The Canadian Broadcasting Corporation (CBC) did an extraordinary thing on August 20th, 2016: It behaved like a public service media organization.
The CBC responded to public appeals (Change.org petition, Facebook appeal) to carry the last performance of the Man Machine Poem tour by the Tragically Hip after TicketMaster enabled scalpers — including its “wholly-owned, independently-run” resale site Ticketsnow — to scoop the tickets as soon as they went on sale. The CBC, a Crown corporation, interrupted its (highly) commercial coverage of the Olympics in Rio de Janeiro to simulcast the final concert in Kingston on all platforms — live and without interruption — across the country and around the world.
That simulcast fulfilled the requirements listed in the CBC’s broadcast mandate, which is outline in section 3 (l) and (m) of the 1991 Broadcasting Act, almost fully and completely. Leading up to the concert, the online, radio and television programming about the band, its music and influence on the Canadian music scene, as well as other artists, was informative and entertaining (3.l). The concert itself was distinctively Canadian (3.m.i), and simultaneously served regional (3.m.ii) and nationalistic functions (3.m.vi). The simulcast was an act of cultural flow and exchange (3.m.iii) that efficiently made use of the CBC’s multiple platforms (3.m.vii). The lead singer Gordon Downie provided the reflection of Canada’s multicultural and multiracial nature (3.m.viii) when he appealed directly to Prime Minister Justin Trudeau, who was at the Kingston concert, to address the entrenched, systemic and structural oppression of First Nations and indigenous populations in Canada. The mandate requirements for equal French and English representation was unmet because the band is Anglophone, and because the show did not appear on any of the Radio-Canada schedules, just the CBC’s English-language services.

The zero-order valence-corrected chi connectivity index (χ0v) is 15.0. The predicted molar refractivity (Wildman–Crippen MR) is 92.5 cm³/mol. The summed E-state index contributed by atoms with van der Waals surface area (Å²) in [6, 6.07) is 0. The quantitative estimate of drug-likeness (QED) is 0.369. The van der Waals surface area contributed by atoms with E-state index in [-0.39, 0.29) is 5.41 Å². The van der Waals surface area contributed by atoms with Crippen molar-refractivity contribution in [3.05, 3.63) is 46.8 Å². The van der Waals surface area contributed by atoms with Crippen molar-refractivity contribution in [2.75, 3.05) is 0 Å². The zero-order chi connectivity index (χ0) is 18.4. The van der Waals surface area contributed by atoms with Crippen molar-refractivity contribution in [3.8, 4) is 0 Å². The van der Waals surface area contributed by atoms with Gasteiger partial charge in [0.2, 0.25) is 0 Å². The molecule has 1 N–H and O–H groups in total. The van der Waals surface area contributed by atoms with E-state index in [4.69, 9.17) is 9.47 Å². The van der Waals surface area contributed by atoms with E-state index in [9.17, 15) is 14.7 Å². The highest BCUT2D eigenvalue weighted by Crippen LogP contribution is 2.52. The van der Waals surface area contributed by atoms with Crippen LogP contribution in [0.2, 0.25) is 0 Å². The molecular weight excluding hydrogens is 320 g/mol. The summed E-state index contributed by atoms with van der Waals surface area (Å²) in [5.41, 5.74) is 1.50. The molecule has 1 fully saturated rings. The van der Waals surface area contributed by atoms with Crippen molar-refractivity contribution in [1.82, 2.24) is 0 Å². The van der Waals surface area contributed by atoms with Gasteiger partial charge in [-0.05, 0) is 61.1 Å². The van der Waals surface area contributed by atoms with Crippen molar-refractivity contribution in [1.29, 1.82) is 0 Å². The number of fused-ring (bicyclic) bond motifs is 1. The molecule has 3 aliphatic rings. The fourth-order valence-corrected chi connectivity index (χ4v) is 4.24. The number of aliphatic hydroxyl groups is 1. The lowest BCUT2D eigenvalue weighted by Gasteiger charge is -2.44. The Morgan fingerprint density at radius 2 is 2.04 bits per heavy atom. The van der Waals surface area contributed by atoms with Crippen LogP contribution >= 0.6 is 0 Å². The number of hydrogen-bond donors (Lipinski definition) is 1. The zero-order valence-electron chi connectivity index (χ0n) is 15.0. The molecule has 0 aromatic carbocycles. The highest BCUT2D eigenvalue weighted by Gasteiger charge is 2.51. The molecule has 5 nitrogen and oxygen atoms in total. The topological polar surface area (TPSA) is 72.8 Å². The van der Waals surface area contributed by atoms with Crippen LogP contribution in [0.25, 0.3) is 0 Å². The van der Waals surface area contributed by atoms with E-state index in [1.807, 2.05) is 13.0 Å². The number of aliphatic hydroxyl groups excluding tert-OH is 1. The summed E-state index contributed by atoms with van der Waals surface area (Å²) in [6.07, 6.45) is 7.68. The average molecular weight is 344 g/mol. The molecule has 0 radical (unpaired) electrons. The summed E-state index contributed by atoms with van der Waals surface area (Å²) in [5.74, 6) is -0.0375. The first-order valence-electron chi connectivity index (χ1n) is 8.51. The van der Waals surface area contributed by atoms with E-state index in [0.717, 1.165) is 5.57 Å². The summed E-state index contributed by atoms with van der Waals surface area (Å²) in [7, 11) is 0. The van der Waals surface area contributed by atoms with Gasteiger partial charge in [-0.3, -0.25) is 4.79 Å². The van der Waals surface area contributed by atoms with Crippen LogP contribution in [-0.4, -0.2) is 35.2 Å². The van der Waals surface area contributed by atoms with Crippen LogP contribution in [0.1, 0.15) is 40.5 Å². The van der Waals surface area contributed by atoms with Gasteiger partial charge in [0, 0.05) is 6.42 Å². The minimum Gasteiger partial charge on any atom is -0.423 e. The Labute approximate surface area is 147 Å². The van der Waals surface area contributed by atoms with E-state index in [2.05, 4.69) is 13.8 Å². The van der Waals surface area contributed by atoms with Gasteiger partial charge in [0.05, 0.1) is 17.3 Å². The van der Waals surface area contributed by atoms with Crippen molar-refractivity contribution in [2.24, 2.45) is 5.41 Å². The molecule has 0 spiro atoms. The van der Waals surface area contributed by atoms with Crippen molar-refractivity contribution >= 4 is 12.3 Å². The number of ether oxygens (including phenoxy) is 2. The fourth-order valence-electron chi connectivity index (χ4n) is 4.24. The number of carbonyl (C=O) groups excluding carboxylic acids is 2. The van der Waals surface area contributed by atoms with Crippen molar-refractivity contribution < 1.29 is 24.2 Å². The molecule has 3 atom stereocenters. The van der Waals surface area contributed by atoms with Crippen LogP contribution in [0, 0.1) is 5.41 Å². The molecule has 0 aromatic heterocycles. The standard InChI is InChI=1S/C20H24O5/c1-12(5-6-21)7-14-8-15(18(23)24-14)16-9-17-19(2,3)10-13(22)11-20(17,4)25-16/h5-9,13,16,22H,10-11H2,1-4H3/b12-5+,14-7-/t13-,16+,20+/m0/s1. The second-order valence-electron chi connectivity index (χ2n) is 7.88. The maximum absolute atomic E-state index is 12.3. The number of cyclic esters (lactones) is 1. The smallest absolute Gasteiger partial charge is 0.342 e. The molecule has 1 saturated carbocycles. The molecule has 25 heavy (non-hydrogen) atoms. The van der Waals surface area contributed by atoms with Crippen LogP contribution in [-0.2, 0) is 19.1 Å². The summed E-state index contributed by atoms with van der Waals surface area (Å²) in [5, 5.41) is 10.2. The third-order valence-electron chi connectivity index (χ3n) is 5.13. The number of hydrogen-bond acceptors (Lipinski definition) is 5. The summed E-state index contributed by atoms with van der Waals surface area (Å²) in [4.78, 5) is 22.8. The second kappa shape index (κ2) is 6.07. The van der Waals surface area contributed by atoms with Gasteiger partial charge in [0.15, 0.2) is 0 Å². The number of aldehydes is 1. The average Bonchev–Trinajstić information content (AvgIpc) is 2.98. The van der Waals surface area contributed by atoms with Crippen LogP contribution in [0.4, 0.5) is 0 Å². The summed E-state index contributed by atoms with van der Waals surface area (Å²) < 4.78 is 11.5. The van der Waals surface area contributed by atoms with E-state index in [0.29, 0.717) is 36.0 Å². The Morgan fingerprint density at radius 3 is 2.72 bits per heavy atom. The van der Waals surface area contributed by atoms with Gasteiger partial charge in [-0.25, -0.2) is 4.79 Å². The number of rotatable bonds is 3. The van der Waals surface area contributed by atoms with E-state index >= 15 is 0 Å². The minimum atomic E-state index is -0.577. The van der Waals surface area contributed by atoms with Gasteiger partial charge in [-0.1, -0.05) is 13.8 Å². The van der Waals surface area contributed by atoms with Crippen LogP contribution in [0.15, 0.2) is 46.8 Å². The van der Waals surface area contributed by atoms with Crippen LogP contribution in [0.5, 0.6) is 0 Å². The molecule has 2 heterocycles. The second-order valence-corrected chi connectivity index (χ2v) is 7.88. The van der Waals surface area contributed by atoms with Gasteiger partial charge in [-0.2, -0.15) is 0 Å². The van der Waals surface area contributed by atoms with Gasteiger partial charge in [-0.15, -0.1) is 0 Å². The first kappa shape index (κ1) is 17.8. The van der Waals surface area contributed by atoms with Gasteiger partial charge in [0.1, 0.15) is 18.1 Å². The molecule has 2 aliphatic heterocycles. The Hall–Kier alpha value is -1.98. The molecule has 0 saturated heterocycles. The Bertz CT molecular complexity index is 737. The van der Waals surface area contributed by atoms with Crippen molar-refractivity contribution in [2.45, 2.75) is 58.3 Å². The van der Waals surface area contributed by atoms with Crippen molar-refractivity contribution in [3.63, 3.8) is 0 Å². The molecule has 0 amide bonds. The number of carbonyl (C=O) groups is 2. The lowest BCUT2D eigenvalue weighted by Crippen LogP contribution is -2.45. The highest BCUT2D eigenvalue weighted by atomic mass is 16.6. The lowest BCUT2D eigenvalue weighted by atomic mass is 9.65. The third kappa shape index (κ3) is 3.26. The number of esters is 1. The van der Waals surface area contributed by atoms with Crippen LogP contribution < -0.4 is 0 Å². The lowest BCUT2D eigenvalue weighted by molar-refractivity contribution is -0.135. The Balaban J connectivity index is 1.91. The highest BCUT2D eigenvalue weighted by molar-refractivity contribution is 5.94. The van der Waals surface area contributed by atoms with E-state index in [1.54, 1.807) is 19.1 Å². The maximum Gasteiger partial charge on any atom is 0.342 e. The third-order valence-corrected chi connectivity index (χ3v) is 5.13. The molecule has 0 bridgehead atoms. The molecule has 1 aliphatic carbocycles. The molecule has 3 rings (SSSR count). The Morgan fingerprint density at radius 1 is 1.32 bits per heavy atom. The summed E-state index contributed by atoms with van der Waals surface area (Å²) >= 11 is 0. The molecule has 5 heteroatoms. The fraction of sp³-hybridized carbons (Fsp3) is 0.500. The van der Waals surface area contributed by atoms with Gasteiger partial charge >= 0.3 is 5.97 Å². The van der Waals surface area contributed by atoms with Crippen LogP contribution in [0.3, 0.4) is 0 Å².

The simulcast fulfilled the CBC’s stated purpose of providing the opportunity for Canadians, and people around the world, to “connect to the Canadian experience”. The level of public engagement and buzz generating support for the simulcast must have been gratifying for the marketing department at the CBC. Online memes and essays, including a piece that cautioned the rest of the world that Canada would be closed during the broadcast* made the rounds leading up to the event. Bars interrupted or delayed scheduled entertainment to show the event on big screen televisions and cities across the country hosted outdoor events with large screens in public venues. Artists and fans have been paying tribute to the band and its music in many creative and inventive ways (CBC Music-10 best covers, CBC Radio-Famous Hip fans, Maybe-less-famous-but-very-creative fans). Food and beverages have been created to reflect the band and its music (LCBO wine). Post-event social media has been full of commentary and photos posted by people across the country and around the world sharing their experiences and feelings.
It was an extraordinary effort, effectively and professionally accomplished. The CBC is to be congratulated for doing the kind of thing a public broadcaster is supposed to do consistently. Without undermining that praise, this success must also be recognized as a warning about the relative condition of the CBC, because it is the exception rather than the rule.
*Jeff Bishop’s status post on Facebook had been shared almost 80,000 times in the week leading up to the final concert.